What kind of support group would any student, but even more importantly, a low-income student need? I started jotting down a list of possible “village” positions that could be marshalled to help students and their parents who are investing the cost of an average home to earn a degree.
Imagine if every incoming freshman had a support group consisting of:
1) Career counselors
Colleges already have a team of career counselors that are stretched in serving the population base their administration assigns them. With the average career counselor responsible for over 1,600 students, it’s nearly impossible to provide strategic advice. In my perfect world, colleges would reduce that number to 400 and students would be required to visit either in person or by phone with their career counselors.
2) Career coaches
The neat thing about us humans is that we are all different. Each of us has strengths, skills, capacity for knowledge, and passions. While a college career counselor in the career center might be adequate for some students, a full time/dedicated career coach may be needed for others. Career coaches can work on a monthly basis to keep students focused on a methodology and career plan designed to help them build a successful career strategy.
3) Alumni mentors
One of the most underutilized areas that all colleges could be drawing on is alumni. With 50 to 100 plus years of graduates, every college has a collection of willing alumni who under the right circumstances would be willing to provide guidance and help to students and grads.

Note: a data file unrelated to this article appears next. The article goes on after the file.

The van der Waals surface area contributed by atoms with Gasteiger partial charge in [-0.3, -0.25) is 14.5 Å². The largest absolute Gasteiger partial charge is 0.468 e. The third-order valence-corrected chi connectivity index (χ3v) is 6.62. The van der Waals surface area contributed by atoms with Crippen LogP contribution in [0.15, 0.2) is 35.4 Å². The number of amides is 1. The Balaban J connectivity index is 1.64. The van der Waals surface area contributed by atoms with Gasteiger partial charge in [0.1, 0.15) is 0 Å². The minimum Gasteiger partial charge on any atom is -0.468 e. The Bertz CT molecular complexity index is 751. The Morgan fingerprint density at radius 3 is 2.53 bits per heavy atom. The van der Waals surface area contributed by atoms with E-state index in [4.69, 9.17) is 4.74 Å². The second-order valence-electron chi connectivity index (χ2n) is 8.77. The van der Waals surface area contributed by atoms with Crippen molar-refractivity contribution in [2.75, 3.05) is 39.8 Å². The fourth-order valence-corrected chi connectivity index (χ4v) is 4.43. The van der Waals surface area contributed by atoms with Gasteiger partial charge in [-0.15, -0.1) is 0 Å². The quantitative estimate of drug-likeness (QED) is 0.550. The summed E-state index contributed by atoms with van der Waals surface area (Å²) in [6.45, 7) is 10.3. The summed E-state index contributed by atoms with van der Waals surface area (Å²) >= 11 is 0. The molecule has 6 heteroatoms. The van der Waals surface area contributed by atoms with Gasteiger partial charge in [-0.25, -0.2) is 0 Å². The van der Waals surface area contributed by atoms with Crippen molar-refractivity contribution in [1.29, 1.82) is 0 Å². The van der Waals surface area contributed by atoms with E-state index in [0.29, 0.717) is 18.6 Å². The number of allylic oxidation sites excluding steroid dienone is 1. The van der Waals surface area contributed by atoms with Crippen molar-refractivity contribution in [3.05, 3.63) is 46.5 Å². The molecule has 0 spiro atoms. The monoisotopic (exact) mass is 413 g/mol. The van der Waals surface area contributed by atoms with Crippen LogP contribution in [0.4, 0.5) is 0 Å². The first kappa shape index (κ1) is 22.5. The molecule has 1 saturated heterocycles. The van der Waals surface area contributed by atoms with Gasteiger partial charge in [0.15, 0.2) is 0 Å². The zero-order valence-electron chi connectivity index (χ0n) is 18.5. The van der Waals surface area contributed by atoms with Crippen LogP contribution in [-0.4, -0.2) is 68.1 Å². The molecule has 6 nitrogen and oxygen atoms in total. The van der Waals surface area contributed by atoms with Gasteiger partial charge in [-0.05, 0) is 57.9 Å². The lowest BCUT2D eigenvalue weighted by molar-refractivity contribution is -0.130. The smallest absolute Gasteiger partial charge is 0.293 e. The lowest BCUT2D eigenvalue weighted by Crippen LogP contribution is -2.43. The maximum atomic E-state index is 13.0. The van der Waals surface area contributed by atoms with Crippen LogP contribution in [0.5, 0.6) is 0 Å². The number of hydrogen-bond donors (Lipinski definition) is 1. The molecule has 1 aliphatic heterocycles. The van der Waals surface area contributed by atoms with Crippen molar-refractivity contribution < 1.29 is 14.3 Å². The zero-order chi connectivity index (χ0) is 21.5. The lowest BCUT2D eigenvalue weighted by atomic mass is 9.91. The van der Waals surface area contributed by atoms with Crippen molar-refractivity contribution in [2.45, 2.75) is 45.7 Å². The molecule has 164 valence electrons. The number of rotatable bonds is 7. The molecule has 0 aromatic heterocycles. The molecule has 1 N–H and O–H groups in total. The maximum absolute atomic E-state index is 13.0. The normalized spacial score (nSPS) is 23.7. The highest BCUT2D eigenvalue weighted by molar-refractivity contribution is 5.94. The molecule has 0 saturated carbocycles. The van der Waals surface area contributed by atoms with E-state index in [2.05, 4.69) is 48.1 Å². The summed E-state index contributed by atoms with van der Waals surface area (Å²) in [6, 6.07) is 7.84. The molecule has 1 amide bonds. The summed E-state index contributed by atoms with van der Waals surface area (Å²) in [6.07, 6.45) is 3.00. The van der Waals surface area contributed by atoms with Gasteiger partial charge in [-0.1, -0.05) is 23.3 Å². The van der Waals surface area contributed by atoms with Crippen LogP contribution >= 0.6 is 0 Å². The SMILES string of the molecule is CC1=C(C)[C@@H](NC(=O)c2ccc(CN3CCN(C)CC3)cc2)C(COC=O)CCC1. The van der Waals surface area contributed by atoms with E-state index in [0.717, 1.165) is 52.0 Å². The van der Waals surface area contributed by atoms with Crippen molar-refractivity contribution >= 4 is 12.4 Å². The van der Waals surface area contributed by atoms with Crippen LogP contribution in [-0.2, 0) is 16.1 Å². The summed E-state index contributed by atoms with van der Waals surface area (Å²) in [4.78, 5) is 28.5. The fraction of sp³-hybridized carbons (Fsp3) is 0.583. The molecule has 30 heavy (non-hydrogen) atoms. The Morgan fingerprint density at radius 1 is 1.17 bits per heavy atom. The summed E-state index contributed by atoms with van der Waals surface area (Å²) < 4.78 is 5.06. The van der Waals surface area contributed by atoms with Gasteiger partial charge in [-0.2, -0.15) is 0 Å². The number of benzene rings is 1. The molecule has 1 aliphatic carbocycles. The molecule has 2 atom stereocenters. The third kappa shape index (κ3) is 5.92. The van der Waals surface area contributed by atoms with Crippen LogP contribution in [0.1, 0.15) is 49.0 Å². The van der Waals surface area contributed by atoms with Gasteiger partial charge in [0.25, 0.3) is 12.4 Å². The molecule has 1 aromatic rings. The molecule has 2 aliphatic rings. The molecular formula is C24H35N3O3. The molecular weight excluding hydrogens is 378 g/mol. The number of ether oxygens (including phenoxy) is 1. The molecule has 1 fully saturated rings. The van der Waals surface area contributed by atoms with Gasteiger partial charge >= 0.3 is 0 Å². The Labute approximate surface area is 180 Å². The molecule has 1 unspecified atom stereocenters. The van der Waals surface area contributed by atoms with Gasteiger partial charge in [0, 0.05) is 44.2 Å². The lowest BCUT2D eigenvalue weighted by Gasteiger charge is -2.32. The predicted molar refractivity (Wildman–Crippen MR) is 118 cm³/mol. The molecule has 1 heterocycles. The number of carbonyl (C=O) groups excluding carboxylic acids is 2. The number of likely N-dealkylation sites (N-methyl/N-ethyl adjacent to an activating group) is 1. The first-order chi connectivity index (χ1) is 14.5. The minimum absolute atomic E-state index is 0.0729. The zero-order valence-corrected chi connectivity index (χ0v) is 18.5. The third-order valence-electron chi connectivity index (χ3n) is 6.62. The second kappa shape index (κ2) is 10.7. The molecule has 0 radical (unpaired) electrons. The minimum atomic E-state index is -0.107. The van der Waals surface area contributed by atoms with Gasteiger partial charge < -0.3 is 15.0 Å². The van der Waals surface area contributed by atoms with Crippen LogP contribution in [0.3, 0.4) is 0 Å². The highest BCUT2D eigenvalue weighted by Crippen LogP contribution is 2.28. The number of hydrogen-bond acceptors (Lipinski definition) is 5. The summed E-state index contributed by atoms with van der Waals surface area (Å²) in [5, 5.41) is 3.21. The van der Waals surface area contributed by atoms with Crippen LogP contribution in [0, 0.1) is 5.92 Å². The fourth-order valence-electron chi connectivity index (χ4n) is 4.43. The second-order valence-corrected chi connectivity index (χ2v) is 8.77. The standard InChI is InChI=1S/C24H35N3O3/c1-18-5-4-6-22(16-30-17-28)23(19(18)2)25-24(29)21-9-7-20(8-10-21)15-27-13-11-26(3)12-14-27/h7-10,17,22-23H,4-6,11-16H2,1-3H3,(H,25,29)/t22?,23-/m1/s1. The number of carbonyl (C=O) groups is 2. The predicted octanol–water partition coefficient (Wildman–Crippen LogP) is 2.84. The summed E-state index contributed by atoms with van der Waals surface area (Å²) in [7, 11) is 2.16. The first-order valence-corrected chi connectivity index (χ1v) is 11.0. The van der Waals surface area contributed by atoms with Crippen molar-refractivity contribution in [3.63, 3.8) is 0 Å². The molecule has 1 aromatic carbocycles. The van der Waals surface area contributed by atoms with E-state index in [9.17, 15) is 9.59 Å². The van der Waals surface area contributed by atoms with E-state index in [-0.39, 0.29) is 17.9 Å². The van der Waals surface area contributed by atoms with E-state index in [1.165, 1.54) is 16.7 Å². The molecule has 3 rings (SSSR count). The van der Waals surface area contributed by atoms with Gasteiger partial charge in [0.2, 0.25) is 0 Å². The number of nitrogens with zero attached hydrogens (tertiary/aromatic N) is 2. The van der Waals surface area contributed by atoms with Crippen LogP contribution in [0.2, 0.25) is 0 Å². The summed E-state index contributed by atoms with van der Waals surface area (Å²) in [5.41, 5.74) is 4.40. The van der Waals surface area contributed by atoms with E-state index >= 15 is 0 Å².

4) Community mentors
Every day 10,000 boomers with skills, knowledge, experience, contacts and expertise in a variety of areas are retiring. This group has time and resources, with many looking for a way to give back, provide some relevance to their new found free time, and help others.
5) Company/Organization mentors
Businesses and organizations have an opportunity –and more today than ever– have a desire to engage with students early on in their college experience so they have an opportunity to help guide and help students understand what they will need to do to successfully migrate from college to the corporate life.
It also got me thinking about what role parents could/should play in this process as well as what kind of support, knowledge and training THEY need to do their part in helping their sons or daughters stay focused on the end game, graduation and a job!
One solution that TalentMarks has been introducing is a CareerParent online community that delivers career videos, webinars, discussions and resources that help parents understand why their sons or daughters need to take ownership of their careers from the time they come to campus.
But we already have these!
I know you are going to say you already have some or all of these opportunities… but at what scale? And does your college REALLY focus on them? In order to decrease the dropout rate, and help more students graduate on time, we are going to have to put more resources into a support structure and make it a part of the college culture!
What if you could assign to every incoming freshman a “virtual volunteer career support village”? What if you could use technology to track the students’ progress as well as keep the team working together to help, nudge, nurture, advise and guide the student through the steps they will need to take in order to graduate with a job?
Could this support group help increase the retention rate– the number of grads that not only graduate– but graduate with jobs?
I think so!
What do you think?